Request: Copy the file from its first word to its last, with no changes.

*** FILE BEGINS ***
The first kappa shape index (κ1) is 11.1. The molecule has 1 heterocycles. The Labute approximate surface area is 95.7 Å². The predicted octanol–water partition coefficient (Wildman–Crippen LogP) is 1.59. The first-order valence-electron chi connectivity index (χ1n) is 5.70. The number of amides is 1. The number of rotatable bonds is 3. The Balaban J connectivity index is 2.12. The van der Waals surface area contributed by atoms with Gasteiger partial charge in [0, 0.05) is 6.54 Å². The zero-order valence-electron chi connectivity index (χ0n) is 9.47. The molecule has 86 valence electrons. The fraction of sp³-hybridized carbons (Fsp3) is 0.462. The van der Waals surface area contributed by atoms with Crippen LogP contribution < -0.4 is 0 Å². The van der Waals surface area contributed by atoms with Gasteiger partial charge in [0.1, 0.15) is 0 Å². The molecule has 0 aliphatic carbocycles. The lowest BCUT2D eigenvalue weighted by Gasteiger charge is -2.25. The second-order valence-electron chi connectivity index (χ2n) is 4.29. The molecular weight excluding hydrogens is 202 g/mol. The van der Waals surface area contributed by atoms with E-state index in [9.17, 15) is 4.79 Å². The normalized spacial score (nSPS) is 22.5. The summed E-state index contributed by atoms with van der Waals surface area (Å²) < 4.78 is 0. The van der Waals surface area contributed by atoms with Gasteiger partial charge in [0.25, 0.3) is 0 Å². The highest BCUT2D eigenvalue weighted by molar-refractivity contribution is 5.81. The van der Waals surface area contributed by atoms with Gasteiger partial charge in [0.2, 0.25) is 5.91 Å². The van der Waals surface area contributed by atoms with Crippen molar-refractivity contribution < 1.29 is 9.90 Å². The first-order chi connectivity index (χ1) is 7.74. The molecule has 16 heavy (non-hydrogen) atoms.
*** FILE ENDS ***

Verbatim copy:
The first kappa shape index (κ1) is 11.1. The molecule has 1 heterocycles. The Labute approximate surface area is 95.7 Å². The predicted octanol–water partition coefficient (Wildman–Crippen LogP) is 1.59. The first-order valence-electron chi connectivity index (χ1n) is 5.70. The number of amides is 1. The number of rotatable bonds is 3. The Balaban J connectivity index is 2.12. The van der Waals surface area contributed by atoms with Gasteiger partial charge in [0, 0.05) is 6.54 Å². The zero-order valence-electron chi connectivity index (χ0n) is 9.47. The molecule has 86 valence electrons. The fraction of sp³-hybridized carbons (Fsp3) is 0.462. The van der Waals surface area contributed by atoms with Crippen LogP contribution < -0.4 is 0 Å². The van der Waals surface area contributed by atoms with Gasteiger partial charge in [0.1, 0.15) is 0 Å². The molecule has 0 aliphatic carbocycles. The lowest BCUT2D eigenvalue weighted by Gasteiger charge is -2.25. The second-order valence-electron chi connectivity index (χ2n) is 4.29. The molecular weight excluding hydrogens is 202 g/mol. The van der Waals surface area contributed by atoms with E-state index in [9.17, 15) is 4.79 Å². The normalized spacial score (nSPS) is 22.5. The summed E-state index contributed by atoms with van der Waals surface area (Å²) < 4.78 is 0. The van der Waals surface area contributed by atoms with Gasteiger partial charge in [0.25, 0.3) is 0 Å². The highest BCUT2D eigenvalue weighted by molar-refractivity contribution is 5.81. The van der Waals surface area contributed by atoms with Gasteiger partial charge in [0.2, 0.25) is 5.91 Å². The van der Waals surface area contributed by atoms with Crippen molar-refractivity contribution < 1.29 is 9.90 Å². The first-order chi connectivity index (χ1) is 7.74. The molecule has 16 heavy (non-hydrogen) atoms.